Dr. Harold Hutson (Courtesy photo)

“Of all of the forms of inequality, justice in health is the most shocking and inhumane.” Martin Luther King Jr.  – March 25,1966

Long after Martin Luther King made this statement, the inequality in healthcare for African Americans continue to remain an issue in our communities.

For example, according to the Office of Minority Health, compared to the general population, African Americans are at greater risk for cardiovascular disease, hypertension, stroke, cancer, diabetes, obesity, and HIV/AIDS. Though African Americans make up 12% of the US population, African Americans make up 33% of all kidney dialysis patients.

All of these health disparities are worsened by poverty, income inequality, food insecurity (and food deserts), lack of safe and affordable housing, safe open spaces, access to medical care, and access to good quality medical care.

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Historically in America, African American churches have been a long-standing source of safety, strength, and support for the African American community, in modern times, especially during the Civil Rights Movement. To date, African American churches have been underutilized as an important and essential partner for improving the health and wellbeing in the Black community.

By reaching out to faith-based leaders of the African American community, I believe we can improve the health of the congregation, which will further lead to improving the health of our coverall community.

By getting the faithful to walk, we improve their overall health. By getting the faithful to discontinue eating highly processed foods, we likely prevent the development of type -2 diabetes. If the type 2 diabetes is diagnosed early, we may be able to control it by diet alone, without the use of diabetic medications including insulin.

By faith-based leaders educating the congregation to eat more fruit, vegetables, whole grains, nuts, and seeds, while decreasing the ingestion of salty foods, we lower the development of hypertension and cardiovascular disease in our community.

Further, by faith-based leaders focusing on lifestyle changes such as decreasing smoking, alcohol, eating less red meat, food dyes, dairy products and more, we can lower the community risk of some cancers. According to the American Cancer Society approximately 40% of all cancers in our community may be preventable.

As a physician with a Lifestyle Medicine Practice, I continue to work with leaders of the faith-based South-Central Community to improve their health. These health improvements were noted by the pastor’s congregation. I recently gave a presentation on “African Americans and Cardiovascular Disease,” which was well received by members of the faith-based community.

At present I am partnering with Mount Hebron Missionary Baptist Church in Compton for a Community Wellness Event sponsored by their wellness ministry for January 2024. By partnering with members of the faith-based community, and getting the congregation to make healthy choices, together we can improve the overall health of our community. It’s not just about what the doctor recommends and advises, it’s also about educating and empowering the patients to control their own health.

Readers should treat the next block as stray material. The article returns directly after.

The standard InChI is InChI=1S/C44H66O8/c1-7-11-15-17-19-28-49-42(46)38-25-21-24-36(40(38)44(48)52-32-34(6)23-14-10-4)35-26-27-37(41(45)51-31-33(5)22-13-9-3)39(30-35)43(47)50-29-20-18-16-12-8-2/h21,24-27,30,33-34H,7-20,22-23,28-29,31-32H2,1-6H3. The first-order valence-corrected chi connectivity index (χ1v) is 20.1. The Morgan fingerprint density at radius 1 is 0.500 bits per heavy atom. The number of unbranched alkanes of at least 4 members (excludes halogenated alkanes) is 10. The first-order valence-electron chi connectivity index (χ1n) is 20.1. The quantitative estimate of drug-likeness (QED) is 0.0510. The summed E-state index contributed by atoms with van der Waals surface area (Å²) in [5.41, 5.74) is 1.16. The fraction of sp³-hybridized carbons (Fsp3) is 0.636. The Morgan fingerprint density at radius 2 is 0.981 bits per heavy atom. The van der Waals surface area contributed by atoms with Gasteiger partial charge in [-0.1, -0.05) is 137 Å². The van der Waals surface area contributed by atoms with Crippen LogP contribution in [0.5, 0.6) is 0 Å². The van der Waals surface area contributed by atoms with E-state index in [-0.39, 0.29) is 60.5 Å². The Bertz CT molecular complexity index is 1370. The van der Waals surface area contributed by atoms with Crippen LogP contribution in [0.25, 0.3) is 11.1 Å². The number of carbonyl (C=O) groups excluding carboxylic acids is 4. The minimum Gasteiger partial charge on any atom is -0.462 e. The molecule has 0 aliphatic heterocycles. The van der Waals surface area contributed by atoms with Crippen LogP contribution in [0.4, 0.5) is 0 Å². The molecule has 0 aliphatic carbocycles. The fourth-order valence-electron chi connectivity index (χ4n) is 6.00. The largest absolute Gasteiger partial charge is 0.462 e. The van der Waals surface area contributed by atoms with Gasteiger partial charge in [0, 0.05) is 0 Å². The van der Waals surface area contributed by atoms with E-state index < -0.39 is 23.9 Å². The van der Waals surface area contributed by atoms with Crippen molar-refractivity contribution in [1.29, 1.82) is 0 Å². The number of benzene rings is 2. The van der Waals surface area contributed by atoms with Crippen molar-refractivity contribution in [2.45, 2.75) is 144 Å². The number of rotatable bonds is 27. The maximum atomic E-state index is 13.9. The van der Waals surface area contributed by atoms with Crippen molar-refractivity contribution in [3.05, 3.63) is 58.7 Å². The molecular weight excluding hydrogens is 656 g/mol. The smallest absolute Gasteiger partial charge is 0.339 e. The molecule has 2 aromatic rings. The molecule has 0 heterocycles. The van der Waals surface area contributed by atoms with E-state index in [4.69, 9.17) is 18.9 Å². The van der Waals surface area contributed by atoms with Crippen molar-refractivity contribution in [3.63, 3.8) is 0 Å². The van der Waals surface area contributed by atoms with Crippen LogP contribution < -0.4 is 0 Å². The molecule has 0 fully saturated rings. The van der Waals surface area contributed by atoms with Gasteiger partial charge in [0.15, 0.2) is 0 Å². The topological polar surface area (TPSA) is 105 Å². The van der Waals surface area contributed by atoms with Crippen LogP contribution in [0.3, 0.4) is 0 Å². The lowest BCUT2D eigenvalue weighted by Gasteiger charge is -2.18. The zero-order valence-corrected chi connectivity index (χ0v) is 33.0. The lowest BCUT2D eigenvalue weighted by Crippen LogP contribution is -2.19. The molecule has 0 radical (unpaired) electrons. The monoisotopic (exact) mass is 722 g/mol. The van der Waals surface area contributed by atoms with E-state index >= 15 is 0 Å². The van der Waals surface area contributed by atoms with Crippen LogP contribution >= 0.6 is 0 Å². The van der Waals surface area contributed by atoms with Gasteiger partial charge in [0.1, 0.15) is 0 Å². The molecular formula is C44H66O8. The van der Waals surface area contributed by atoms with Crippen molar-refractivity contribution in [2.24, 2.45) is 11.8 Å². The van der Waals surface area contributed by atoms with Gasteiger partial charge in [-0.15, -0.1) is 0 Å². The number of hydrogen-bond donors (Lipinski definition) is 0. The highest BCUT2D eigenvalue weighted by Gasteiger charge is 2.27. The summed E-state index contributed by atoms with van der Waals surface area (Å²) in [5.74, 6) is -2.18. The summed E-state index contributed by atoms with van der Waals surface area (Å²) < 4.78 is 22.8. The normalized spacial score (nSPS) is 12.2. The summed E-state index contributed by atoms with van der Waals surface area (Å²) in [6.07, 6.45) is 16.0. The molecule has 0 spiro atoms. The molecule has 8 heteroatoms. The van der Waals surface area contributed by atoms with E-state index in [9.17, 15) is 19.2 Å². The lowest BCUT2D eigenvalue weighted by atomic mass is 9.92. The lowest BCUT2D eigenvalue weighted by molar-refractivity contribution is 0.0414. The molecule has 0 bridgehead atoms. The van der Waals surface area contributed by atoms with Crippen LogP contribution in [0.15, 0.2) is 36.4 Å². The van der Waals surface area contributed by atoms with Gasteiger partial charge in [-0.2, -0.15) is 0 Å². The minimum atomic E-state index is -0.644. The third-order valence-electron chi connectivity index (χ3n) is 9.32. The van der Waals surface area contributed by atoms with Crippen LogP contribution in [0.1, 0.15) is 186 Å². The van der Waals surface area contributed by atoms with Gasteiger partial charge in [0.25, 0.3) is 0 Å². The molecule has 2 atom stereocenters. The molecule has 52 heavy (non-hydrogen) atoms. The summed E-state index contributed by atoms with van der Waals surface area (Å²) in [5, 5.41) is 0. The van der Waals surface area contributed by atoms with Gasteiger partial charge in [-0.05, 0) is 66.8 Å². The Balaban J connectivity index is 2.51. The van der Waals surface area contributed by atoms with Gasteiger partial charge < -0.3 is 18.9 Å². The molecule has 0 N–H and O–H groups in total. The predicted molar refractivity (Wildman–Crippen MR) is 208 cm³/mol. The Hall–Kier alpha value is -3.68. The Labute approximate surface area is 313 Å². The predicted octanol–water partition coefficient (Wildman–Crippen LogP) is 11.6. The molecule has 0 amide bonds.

As a board member of Between Hope and Humanity, a 501(c)3 charitable organization, I work towards strengthening my outreach to high risk communities through its Community Engagement division, which cultivates relationship with faith-based ministries and senior centers of South Los Angeles and Compton. These areas have been hardest hit over the years by an influx of food deserts in poor communities.

Food deserts contribute largely to poor eating habits which eventually result in poor health conditions. Lack of access to nearby supermarkets and large grocery stores, make it difficult for low income families to prepare healthy meals. Having limited access to quality produce and a variety of fresh vegetables creates disparities.

As a lifestyle medicine practitioner, my life’s work is dedicated to improving health conditions through increased awareness. Inasmuch it explains why my expertise in this area continues to bring urgent attention to life changing health conditions that debilitate African Americans.

Positive change can happen by progressively educating, training, and engaging the public on ways to effectively reverse negative health conditions that can start early in life. When left unattended to, it can profoundly change one’s quality of living for lifetime. I am committed to helping communities live healthier.

Dr. Harold Hutson has lent his medical and administrative expertise to hospitals in Los Angeles, Boston and Nashville, Tennessee during the last 40+ years. A board certified Lifestyle Medicine Physician, he is also certified in emergency medicine and trained in family medicine. In addition, he is the author of 75 medical publications and articles.

 The Rev. Dr. Brenda Maull contributed to this editorial.